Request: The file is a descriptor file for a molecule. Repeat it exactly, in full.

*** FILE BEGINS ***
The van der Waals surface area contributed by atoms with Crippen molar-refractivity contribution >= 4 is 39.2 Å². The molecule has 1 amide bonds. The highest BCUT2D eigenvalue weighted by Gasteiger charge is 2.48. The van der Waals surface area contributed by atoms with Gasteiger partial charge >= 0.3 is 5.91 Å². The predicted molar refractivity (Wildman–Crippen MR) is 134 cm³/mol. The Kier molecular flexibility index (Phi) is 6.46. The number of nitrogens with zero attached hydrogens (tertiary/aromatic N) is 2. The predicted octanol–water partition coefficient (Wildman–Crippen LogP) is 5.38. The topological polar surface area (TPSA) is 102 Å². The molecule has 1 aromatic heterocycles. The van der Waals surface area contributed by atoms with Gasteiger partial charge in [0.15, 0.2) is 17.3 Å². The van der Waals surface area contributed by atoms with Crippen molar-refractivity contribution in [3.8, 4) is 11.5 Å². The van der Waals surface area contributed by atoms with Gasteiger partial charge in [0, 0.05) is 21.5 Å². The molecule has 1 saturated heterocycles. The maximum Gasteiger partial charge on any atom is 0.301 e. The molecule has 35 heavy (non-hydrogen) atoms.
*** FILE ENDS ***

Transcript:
The van der Waals surface area contributed by atoms with Crippen molar-refractivity contribution >= 4 is 39.2 Å². The molecule has 1 amide bonds. The highest BCUT2D eigenvalue weighted by Gasteiger charge is 2.48. The van der Waals surface area contributed by atoms with Gasteiger partial charge >= 0.3 is 5.91 Å². The predicted molar refractivity (Wildman–Crippen MR) is 134 cm³/mol. The Kier molecular flexibility index (Phi) is 6.46. The number of nitrogens with zero attached hydrogens (tertiary/aromatic N) is 2. The predicted octanol–water partition coefficient (Wildman–Crippen LogP) is 5.38. The topological polar surface area (TPSA) is 102 Å². The molecule has 1 aromatic heterocycles. The van der Waals surface area contributed by atoms with Gasteiger partial charge in [0.15, 0.2) is 17.3 Å². The van der Waals surface area contributed by atoms with Crippen molar-refractivity contribution in [3.8, 4) is 11.5 Å². The van der Waals surface area contributed by atoms with Gasteiger partial charge in [0, 0.05) is 21.5 Å². The molecule has 1 saturated heterocycles. The maximum Gasteiger partial charge on any atom is 0.301 e. The molecule has 35 heavy (non-hydrogen) atoms.